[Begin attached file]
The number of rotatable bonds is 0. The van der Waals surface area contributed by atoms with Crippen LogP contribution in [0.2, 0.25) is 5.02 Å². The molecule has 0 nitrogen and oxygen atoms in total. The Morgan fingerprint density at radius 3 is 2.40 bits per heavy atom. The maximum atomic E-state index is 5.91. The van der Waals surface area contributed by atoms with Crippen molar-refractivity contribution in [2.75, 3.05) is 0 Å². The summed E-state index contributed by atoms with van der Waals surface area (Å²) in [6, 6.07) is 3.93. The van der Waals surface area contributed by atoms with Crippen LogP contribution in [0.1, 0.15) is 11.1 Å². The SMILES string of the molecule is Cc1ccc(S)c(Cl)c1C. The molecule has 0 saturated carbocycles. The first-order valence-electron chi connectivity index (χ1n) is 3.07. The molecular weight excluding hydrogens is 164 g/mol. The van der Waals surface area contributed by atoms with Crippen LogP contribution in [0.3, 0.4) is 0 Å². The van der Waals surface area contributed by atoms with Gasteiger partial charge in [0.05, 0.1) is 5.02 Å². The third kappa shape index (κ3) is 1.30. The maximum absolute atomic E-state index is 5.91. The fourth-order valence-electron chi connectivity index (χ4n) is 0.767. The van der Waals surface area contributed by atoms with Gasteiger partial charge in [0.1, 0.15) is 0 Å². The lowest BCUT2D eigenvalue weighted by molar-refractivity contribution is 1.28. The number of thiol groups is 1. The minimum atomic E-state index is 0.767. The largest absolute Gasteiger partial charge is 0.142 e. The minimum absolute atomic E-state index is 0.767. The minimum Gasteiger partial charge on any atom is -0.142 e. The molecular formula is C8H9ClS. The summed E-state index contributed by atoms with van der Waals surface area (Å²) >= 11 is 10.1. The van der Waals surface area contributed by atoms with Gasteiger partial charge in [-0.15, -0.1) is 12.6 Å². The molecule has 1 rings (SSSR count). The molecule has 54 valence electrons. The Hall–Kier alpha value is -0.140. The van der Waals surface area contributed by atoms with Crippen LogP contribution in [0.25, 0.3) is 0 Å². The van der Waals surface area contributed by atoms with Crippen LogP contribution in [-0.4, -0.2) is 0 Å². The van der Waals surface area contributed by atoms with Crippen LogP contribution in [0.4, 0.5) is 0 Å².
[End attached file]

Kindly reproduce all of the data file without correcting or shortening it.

The number of rotatable bonds is 0. The van der Waals surface area contributed by atoms with Crippen LogP contribution in [0.2, 0.25) is 5.02 Å². The molecule has 0 nitrogen and oxygen atoms in total. The Morgan fingerprint density at radius 3 is 2.40 bits per heavy atom. The maximum atomic E-state index is 5.91. The van der Waals surface area contributed by atoms with Crippen molar-refractivity contribution in [2.75, 3.05) is 0 Å². The summed E-state index contributed by atoms with van der Waals surface area (Å²) in [6, 6.07) is 3.93. The van der Waals surface area contributed by atoms with Crippen LogP contribution in [0.1, 0.15) is 11.1 Å². The SMILES string of the molecule is Cc1ccc(S)c(Cl)c1C. The molecule has 0 saturated carbocycles. The first-order valence-electron chi connectivity index (χ1n) is 3.07. The molecular weight excluding hydrogens is 164 g/mol. The van der Waals surface area contributed by atoms with Crippen LogP contribution in [0.3, 0.4) is 0 Å². The van der Waals surface area contributed by atoms with Gasteiger partial charge in [0.05, 0.1) is 5.02 Å². The third kappa shape index (κ3) is 1.30. The maximum absolute atomic E-state index is 5.91. The fourth-order valence-electron chi connectivity index (χ4n) is 0.767. The van der Waals surface area contributed by atoms with Gasteiger partial charge in [0.1, 0.15) is 0 Å². The lowest BCUT2D eigenvalue weighted by molar-refractivity contribution is 1.28. The number of thiol groups is 1. The minimum atomic E-state index is 0.767. The largest absolute Gasteiger partial charge is 0.142 e. The minimum absolute atomic E-state index is 0.767. The minimum Gasteiger partial charge on any atom is -0.142 e. The molecular formula is C8H9ClS. The summed E-state index contributed by atoms with van der Waals surface area (Å²) >= 11 is 10.1. The van der Waals surface area contributed by atoms with Gasteiger partial charge in [-0.15, -0.1) is 12.6 Å². The molecule has 1 rings (SSSR count). The molecule has 54 valence electrons. The Hall–Kier alpha value is -0.140. The van der Waals surface area contributed by atoms with Crippen LogP contribution in [0.25, 0.3) is 0 Å². The van der Waals surface area contributed by atoms with Crippen LogP contribution in [-0.4, -0.2) is 0 Å². The van der Waals surface area contributed by atoms with Crippen LogP contribution in [0.4, 0.5) is 0 Å².